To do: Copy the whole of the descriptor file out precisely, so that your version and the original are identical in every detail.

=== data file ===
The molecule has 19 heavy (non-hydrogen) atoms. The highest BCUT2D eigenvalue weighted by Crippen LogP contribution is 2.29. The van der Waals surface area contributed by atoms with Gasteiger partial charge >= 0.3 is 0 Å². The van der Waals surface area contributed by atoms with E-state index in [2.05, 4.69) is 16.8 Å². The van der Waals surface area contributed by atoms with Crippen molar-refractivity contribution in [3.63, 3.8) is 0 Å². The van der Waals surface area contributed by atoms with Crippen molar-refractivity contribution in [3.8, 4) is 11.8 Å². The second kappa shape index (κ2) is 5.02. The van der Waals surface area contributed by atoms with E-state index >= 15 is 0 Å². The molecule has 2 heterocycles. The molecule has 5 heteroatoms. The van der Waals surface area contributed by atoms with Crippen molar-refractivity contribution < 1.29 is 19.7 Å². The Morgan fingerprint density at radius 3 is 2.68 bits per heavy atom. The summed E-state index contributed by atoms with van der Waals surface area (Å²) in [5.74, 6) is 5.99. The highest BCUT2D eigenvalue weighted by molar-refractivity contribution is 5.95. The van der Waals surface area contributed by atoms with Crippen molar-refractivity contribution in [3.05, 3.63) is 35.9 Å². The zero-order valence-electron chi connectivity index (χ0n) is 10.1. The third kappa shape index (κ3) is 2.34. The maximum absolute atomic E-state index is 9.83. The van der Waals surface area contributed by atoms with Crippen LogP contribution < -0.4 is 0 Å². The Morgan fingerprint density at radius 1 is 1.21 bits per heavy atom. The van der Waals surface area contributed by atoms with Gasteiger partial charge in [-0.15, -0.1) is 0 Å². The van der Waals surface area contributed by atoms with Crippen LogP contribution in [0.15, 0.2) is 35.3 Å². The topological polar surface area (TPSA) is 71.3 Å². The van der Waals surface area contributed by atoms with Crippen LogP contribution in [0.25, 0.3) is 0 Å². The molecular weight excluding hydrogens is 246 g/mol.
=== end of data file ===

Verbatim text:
The molecule has 19 heavy (non-hydrogen) atoms. The highest BCUT2D eigenvalue weighted by Crippen LogP contribution is 2.29. The van der Waals surface area contributed by atoms with Gasteiger partial charge >= 0.3 is 0 Å². The van der Waals surface area contributed by atoms with E-state index in [2.05, 4.69) is 16.8 Å². The van der Waals surface area contributed by atoms with Crippen molar-refractivity contribution in [3.63, 3.8) is 0 Å². The van der Waals surface area contributed by atoms with Crippen molar-refractivity contribution in [3.8, 4) is 11.8 Å². The second kappa shape index (κ2) is 5.02. The van der Waals surface area contributed by atoms with E-state index >= 15 is 0 Å². The molecule has 2 heterocycles. The molecule has 5 heteroatoms. The van der Waals surface area contributed by atoms with Crippen molar-refractivity contribution < 1.29 is 19.7 Å². The Morgan fingerprint density at radius 3 is 2.68 bits per heavy atom. The summed E-state index contributed by atoms with van der Waals surface area (Å²) in [5.74, 6) is 5.99. The highest BCUT2D eigenvalue weighted by molar-refractivity contribution is 5.95. The van der Waals surface area contributed by atoms with Crippen molar-refractivity contribution in [3.05, 3.63) is 35.9 Å². The zero-order valence-electron chi connectivity index (χ0n) is 10.1. The third kappa shape index (κ3) is 2.34. The maximum absolute atomic E-state index is 9.83. The van der Waals surface area contributed by atoms with Crippen LogP contribution < -0.4 is 0 Å². The Morgan fingerprint density at radius 1 is 1.21 bits per heavy atom. The van der Waals surface area contributed by atoms with Gasteiger partial charge in [-0.15, -0.1) is 0 Å². The van der Waals surface area contributed by atoms with Crippen LogP contribution in [0.15, 0.2) is 35.3 Å². The topological polar surface area (TPSA) is 71.3 Å². The van der Waals surface area contributed by atoms with Crippen LogP contribution in [0.25, 0.3) is 0 Å². The molecular weight excluding hydrogens is 246 g/mol.